It’s the American way.
When we meet someone new, in order to form an impression of our new acquaintance – who they are and what makes them tick – we ask, “What do you do?” In other countries, the key opinion-forming questions differ: “Where are you from?” or “Who are your parents?” perhaps. But in the US, we are what we do. And we know what we do, but how effectively are we getting it across to others?
When you meet someone new, and your new acquaintance asks, “What do you do?” how do you respond? Picture yourself in this situation. Think back to how you would typically describe “what you do.” Now think back to where the conversation went next.
Did your response engage them and spark a conversation? Do you tend to hear: “Wow! That sounds really interesting, tell me more!”
Or is your response a conversation-killer that manages to both confuse and bore? Do you tend to hear: “Oh. (changes subject)” Scientists and engineers, we are especially prone to obfuscation – our efforts to use terms that are as thorough or precise as possible usually end up far too jargony for anyone to understand, let alone want to hear more about.
In this video, chemists attempt to briefly describe what they do for the camera. Watch how their message changes before and after receiving some coaching from the American Chemical Society’s Chemistry Ambassadors program on how to “speak simply” about their jobs. It’s worth a look. Even if you’re not a chemist, you can extrapolate the resources on this website to apply to your own profession.
On the other hand, you can make your tagline too simple. Even describing oneself tersely as “tax attorney” or “software engineer” is still kind of a conversational dead end. Sure, (some) people will grasp right away all that “software engineer” entails. For everyone else, it’s jargon, and there’s nothing there to pique their curiosity to prompt them to ask more.
Your tagline can reflect an unconventional perspective on what you do. I’m a materials engineer, and since I started working in fracture testing of structural alloys, I like to tell people that “I break stuff so that hopefully you don’t have to.” My favorite is someone from a university career services office who describes herself as a “resume queen and a dentist” – because it’s like pulling teeth getting her student-clients to identify their accomplishments so she can help them make the best resume possible.
A resource to help you do exactly that is the book Make Your Contacts Count by Anne Baber and Lynne Waymon. While the ACS website will help readers describe our jobs in a way that’s easy for anyone to understand and appreciate, Make Your Contacts Count takes it to the next level. The chapter on “What do you do?” encourages readers to use that moment of introduction as an opportunity to make a solid impression as a competent, fascinating, and (most of all) memorable professional.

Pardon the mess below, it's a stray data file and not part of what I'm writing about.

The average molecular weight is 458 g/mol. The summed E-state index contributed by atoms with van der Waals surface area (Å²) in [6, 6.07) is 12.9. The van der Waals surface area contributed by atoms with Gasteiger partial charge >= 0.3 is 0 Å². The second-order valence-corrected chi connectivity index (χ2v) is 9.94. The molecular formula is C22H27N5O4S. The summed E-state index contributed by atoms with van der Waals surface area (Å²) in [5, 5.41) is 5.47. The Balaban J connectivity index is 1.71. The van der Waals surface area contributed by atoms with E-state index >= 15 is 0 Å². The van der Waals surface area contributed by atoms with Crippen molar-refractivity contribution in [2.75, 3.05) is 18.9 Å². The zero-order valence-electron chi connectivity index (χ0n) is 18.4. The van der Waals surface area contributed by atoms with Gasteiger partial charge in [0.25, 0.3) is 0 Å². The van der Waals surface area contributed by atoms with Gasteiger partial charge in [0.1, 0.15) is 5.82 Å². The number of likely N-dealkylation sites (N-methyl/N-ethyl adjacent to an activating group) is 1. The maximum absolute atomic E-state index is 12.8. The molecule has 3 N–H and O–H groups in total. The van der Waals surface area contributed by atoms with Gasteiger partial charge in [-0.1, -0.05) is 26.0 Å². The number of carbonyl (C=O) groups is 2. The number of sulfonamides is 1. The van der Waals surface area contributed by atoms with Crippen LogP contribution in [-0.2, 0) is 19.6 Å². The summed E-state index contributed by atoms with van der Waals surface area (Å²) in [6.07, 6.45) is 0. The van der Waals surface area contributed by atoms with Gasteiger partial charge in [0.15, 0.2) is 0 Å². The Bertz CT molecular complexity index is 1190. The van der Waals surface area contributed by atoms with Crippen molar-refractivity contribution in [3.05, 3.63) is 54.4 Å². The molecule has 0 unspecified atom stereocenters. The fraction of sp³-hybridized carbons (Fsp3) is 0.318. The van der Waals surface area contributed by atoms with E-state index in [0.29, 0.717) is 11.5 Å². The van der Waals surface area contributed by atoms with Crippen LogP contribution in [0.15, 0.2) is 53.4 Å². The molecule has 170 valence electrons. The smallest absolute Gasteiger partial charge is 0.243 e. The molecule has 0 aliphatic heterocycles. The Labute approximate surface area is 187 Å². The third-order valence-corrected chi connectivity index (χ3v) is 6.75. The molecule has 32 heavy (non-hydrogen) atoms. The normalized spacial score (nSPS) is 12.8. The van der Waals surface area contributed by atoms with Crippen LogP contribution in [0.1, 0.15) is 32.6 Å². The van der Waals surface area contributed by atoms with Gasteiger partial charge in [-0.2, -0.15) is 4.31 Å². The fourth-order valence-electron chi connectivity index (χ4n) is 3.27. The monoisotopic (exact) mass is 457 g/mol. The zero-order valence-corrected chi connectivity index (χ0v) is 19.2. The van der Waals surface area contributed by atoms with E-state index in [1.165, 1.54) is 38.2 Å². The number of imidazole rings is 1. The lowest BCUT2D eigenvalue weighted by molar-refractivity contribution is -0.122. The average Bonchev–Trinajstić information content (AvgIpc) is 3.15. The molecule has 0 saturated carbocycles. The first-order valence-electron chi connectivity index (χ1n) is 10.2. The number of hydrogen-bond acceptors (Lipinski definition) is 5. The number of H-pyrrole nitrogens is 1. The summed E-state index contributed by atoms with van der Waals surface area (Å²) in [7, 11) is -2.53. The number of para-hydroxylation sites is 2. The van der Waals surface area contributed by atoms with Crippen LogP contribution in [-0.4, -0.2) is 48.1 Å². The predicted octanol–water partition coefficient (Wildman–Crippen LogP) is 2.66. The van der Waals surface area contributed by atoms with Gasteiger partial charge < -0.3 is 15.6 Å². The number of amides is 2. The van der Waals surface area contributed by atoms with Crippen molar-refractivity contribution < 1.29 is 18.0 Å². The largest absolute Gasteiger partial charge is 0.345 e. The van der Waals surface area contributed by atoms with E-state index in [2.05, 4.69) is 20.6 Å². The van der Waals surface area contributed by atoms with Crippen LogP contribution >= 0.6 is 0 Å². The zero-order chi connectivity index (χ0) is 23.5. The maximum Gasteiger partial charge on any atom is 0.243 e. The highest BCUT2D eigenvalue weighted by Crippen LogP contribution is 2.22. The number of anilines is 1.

Perhaps more importantly, why does this matter?
Describing your job in a way that anyone can understand and appreciate (and especially remember) is a valuable tool in your networking toolbox.
First, if you’re a scientist or engineer, do your compatriots a favor and be a good ambassador for science. Everyone you meet will consider you a spokesperson for science, anyway. Help non-scientists understand how scientific endeavors connect to their daily lives and benefit them. Smash stereotypes about the mad scientist, introverted geek, or theorist unconnected from reality!
Second, everyone complains about networking events. “I never get anything out of these! Why go?” They keep doing the same things and wonder why they don’t get better results. Introducing yourself and your job in a way that is understandable and provokes further conversation is the first step to getting more out of networking opportunities. The other component, of course, is to get interested in and curious about the people you’re conversing with.
Finally, when your contacts have a clear picture of what you do (and they remember it later), they’re more likely to think of you when they come across opportunities they think might interest you and to send them your way.
What do you think? What’s your favorite way to introduce yourself and what you do in a way that’s interesting and memorable?